When it comes to eating out I’m a bit of a city centre girl. Anything outside the city centre – and sometimes even in the city centre – and I need a satnav. So luckily for me, getting to Whitefield is a doddle. The trip from town takes about fifteen minutes on the Metrolink with trams runing every twelve minutes.
From Whitefield tram station it’s just a short walk. One 88 is directly opposite north Manchester foodie favourite, Slattery’s. Even I couldn’t go wrong.
The building looks a bit like someone’s house, albeit with signage and al fresco seating area to the front. It reminds me a bit of the old Aumbry in Prestwich but with less charm and quirkiness. The interior is simple and fresh – nothing more, nothing less – with over 70 covers amply spaced out over two floors.
The offer is modern British, product-focused with just one menu for the food and drinks – which is good – offering brunch, lunch, and dinner, seven days a week.
Chef patron David Gale is a former Hilton chef who has worked his way from Wythenshawe to Whitefield via London, San Francisco and New York with stints at the 3 Michelin star Chez Nico, 5th Floor at Harvey Nichols in London, Clift Hotel, Soho House, The Hudson and Abode. Quite a CV.
One 88 is his first self-funded restaurant, opened with best friend Lee Richardson earlier this year. A brave move, some might say. Actually very clever, given that the lower rent means a far more accessible, lower-priced menu. And on our visit the space is packed with Whitefield’s ladies who lunch here in full force.
The menu is due for a change with summer on the way. Let’s hope the style of food and the quality of the product continues in the same vein because there are just so many dishes on here we want to try. So much so, that the two of us went for three starters. Greedy? No, just common sense.
Crispy organic chicken (£7.50) with pickled pumpkin and lentil dressing is such an ample portion size for a starter. This is one of those really homely dishes, made posh. The chicken is cooked wonderfully, with the crispest skin, and although the description says lentil dressing, you actually get a healthy portion of lovely lentils under there. It’s very good.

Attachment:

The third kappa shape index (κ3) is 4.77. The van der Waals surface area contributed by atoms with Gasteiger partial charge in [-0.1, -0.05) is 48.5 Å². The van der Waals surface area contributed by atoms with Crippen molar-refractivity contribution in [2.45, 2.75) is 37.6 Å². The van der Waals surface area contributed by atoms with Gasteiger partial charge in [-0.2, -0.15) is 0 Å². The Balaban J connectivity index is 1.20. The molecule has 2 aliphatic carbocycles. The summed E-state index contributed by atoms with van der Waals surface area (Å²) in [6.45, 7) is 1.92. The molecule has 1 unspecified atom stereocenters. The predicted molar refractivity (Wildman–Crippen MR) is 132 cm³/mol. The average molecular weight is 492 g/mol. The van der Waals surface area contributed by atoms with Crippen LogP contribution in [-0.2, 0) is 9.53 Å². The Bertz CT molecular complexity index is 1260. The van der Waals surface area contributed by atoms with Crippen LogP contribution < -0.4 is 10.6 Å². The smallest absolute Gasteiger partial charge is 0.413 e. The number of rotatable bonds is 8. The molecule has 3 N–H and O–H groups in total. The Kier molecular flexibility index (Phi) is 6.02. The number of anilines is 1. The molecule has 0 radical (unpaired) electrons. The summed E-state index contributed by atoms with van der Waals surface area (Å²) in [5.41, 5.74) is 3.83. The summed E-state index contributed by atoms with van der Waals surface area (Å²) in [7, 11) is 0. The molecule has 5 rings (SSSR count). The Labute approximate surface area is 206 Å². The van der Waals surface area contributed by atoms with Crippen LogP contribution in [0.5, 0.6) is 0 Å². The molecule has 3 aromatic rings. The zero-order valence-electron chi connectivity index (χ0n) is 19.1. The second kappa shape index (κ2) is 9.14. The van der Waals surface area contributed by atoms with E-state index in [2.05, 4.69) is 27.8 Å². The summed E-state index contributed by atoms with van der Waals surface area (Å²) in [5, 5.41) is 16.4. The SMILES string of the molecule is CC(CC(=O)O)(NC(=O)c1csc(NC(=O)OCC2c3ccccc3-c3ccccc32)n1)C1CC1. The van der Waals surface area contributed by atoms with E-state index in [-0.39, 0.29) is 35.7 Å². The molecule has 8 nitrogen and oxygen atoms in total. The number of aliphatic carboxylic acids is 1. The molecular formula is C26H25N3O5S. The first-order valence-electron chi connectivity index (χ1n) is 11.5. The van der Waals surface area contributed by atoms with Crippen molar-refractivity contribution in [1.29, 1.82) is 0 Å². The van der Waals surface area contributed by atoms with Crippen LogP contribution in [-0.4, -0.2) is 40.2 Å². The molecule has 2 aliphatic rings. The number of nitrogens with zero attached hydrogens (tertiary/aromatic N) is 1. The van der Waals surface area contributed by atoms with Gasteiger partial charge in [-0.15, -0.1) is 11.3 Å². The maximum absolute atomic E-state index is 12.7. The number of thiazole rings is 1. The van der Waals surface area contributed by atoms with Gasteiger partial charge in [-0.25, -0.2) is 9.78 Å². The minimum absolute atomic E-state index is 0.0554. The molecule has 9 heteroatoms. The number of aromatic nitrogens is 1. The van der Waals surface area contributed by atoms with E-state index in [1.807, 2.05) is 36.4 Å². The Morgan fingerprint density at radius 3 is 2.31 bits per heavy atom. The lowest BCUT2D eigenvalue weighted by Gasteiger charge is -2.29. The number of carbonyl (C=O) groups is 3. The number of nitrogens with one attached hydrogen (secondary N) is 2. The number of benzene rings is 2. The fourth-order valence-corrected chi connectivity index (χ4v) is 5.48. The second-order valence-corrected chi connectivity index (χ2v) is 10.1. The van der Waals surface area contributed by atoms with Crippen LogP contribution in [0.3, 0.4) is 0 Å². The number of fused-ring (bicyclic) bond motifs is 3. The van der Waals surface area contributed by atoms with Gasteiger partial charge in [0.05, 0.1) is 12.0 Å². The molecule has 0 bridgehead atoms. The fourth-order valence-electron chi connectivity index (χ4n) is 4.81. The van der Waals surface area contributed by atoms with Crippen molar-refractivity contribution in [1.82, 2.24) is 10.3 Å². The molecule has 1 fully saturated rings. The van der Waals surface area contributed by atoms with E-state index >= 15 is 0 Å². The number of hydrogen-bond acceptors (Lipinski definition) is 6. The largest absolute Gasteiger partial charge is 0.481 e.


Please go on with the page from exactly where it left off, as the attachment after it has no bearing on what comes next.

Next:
Potted ham and hot mustard (£7.50) with toasted sourdough may sound safe but it’s not. The mustard is a real mind-blowing English affair, the ham a chunky terrine – like the middle of the best pork pie you’ve ever eaten – served with sourdough crunchy melba toast and some rather fine and tangy pickles. I might not have ordered this if not for my companion. So glad we did.
Our third starter of prawn and lobster cocktail (£7.95) with cucumber on melba toast maintained the standard of the other two. A very refreshing plate, gorgeously green with fresh baby gem, meaty prawns, and the whole thing going up a notch with some beautifully decadent lobster.
For mains, we just stuck to two. Roast sustainable cod fillet (£15.95) with clams, peas and bacon came sans clams I’m sure, unless they were hidden in the sauce somewhere. The cod was chunky and well cooked, and went well with the fresh peas and bacon. My side of broccoli with toasted hazelnuts also contained no hazelnuts. They’ve lost half a point for these two omissions, although this is pretty much my only criticism of the entire lunch.
Now comes one of the stars of the show today. Roast rump of lamb (£15.95) with parsnip, kale and garlic potatoes was simply the best lamb either of us have eaten. Recommended by David Gale himself, and supplied by award-winning butchers Mettrick’s in Glossop, the meat was melt-in-the-mouth, with an almost gamey flavour. If you think lamb is normally tasty, you’ve got to try it here. Fantastic.
We had a lovely bottle of Louis Latour Mercurey Rouge (£33.50) with lunch. Not too heavy, this earthy red pinot noir is great with food. Wild berries, smooth tannins, and elegant. It went especially well with the lamb.
Our first dessert of dark chocolate mousse (£5.50) with maple glazed banana and salted cashew nut caramel came without the banana – at my request this time – as I can’t bear them with dessert, but love a good mousse. Which this was. Although it paled somewhat next to our second beauty – warm Eccles cake (£5.50) with clotted cream and strawberries.
We loved these and luckily there were two of them. I don’t even normally like the damn things that much, but these were on another level. Warm, buttery, so moreish with the clotted cream, although they could afford to lose the strawberries as they weren’t needed on the plate. I swear I want to go back for these alone.
This was a real treat of a lunch. I can’t rate the place highly enough and I can’t recommend you go more. Yes, the space could be a bit more exciting, but who cares with food this good? And at a decent price too. If I lived in Whitefield this would easily be my local. In fact, I’m tempted to start looking as I could do with a bigger house and now I know how to get there.